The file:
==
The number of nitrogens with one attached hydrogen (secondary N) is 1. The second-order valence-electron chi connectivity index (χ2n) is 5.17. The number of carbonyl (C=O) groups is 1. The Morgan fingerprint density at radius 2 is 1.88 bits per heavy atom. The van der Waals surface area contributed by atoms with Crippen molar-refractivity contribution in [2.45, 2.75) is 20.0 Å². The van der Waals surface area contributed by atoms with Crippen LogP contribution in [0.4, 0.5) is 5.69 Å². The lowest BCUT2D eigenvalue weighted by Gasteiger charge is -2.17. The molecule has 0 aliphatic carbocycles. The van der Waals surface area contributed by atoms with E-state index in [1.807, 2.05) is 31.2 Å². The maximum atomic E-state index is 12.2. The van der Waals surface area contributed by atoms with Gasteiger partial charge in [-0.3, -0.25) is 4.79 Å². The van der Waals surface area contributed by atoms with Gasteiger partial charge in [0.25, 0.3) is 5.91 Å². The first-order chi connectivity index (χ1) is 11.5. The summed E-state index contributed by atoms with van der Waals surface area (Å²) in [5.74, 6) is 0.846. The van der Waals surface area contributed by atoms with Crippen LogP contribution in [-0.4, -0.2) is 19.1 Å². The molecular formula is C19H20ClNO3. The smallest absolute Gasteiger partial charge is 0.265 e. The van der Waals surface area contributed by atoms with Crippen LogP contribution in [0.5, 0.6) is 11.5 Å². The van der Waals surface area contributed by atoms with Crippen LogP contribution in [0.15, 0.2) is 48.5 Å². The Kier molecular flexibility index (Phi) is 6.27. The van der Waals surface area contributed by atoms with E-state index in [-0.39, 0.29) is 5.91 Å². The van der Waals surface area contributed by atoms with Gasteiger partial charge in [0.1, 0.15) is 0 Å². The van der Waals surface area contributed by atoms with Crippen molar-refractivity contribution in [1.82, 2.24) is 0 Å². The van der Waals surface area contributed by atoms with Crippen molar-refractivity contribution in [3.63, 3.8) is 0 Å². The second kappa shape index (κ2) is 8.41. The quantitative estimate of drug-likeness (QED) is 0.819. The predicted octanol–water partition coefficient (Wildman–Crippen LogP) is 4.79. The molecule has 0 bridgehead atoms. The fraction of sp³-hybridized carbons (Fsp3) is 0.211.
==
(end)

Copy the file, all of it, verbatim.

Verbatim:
The number of nitrogens with one attached hydrogen (secondary N) is 1. The second-order valence-electron chi connectivity index (χ2n) is 5.17. The number of carbonyl (C=O) groups is 1. The Morgan fingerprint density at radius 2 is 1.88 bits per heavy atom. The van der Waals surface area contributed by atoms with Crippen molar-refractivity contribution in [2.45, 2.75) is 20.0 Å². The van der Waals surface area contributed by atoms with Crippen LogP contribution in [0.4, 0.5) is 5.69 Å². The lowest BCUT2D eigenvalue weighted by Gasteiger charge is -2.17. The molecule has 0 aliphatic carbocycles. The van der Waals surface area contributed by atoms with E-state index in [1.807, 2.05) is 31.2 Å². The maximum atomic E-state index is 12.2. The van der Waals surface area contributed by atoms with Gasteiger partial charge in [-0.3, -0.25) is 4.79 Å². The van der Waals surface area contributed by atoms with Gasteiger partial charge in [0.25, 0.3) is 5.91 Å². The first-order chi connectivity index (χ1) is 11.5. The summed E-state index contributed by atoms with van der Waals surface area (Å²) in [5.74, 6) is 0.846. The van der Waals surface area contributed by atoms with Crippen LogP contribution in [-0.4, -0.2) is 19.1 Å². The molecular formula is C19H20ClNO3. The smallest absolute Gasteiger partial charge is 0.265 e. The van der Waals surface area contributed by atoms with Crippen LogP contribution in [0.5, 0.6) is 11.5 Å². The van der Waals surface area contributed by atoms with Crippen LogP contribution in [0.15, 0.2) is 48.5 Å². The Kier molecular flexibility index (Phi) is 6.27. The van der Waals surface area contributed by atoms with E-state index in [-0.39, 0.29) is 5.91 Å². The van der Waals surface area contributed by atoms with Gasteiger partial charge in [0.1, 0.15) is 0 Å². The van der Waals surface area contributed by atoms with Crippen molar-refractivity contribution in [1.82, 2.24) is 0 Å². The van der Waals surface area contributed by atoms with Crippen molar-refractivity contribution in [3.63, 3.8) is 0 Å². The second kappa shape index (κ2) is 8.41. The quantitative estimate of drug-likeness (QED) is 0.819. The predicted octanol–water partition coefficient (Wildman–Crippen LogP) is 4.79. The molecule has 0 bridgehead atoms. The fraction of sp³-hybridized carbons (Fsp3) is 0.211.